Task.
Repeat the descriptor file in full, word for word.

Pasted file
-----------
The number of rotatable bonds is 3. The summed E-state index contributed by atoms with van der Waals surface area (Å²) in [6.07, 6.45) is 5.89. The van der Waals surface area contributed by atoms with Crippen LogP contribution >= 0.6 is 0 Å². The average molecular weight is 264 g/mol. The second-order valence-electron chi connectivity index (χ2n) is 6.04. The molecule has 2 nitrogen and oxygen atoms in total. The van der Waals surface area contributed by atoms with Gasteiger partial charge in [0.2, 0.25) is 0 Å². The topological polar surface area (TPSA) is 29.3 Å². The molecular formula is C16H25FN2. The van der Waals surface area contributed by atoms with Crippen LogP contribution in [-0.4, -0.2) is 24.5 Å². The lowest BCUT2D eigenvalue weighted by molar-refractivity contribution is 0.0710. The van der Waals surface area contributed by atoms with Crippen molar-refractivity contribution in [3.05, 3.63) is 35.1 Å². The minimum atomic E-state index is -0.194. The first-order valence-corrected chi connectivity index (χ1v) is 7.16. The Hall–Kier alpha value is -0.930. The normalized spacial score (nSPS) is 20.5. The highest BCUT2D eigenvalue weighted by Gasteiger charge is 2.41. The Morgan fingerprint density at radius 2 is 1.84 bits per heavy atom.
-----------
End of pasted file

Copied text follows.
The number of rotatable bonds is 3. The summed E-state index contributed by atoms with van der Waals surface area (Å²) in [6.07, 6.45) is 5.89. The van der Waals surface area contributed by atoms with Crippen LogP contribution >= 0.6 is 0 Å². The average molecular weight is 264 g/mol. The second-order valence-electron chi connectivity index (χ2n) is 6.04. The molecule has 2 nitrogen and oxygen atoms in total. The van der Waals surface area contributed by atoms with Gasteiger partial charge in [0.2, 0.25) is 0 Å². The topological polar surface area (TPSA) is 29.3 Å². The molecular formula is C16H25FN2. The van der Waals surface area contributed by atoms with Crippen LogP contribution in [-0.4, -0.2) is 24.5 Å². The lowest BCUT2D eigenvalue weighted by molar-refractivity contribution is 0.0710. The van der Waals surface area contributed by atoms with Crippen molar-refractivity contribution in [3.05, 3.63) is 35.1 Å². The minimum atomic E-state index is -0.194. The first-order valence-corrected chi connectivity index (χ1v) is 7.16. The Hall–Kier alpha value is -0.930. The normalized spacial score (nSPS) is 20.5. The highest BCUT2D eigenvalue weighted by Gasteiger charge is 2.41. The Morgan fingerprint density at radius 2 is 1.84 bits per heavy atom.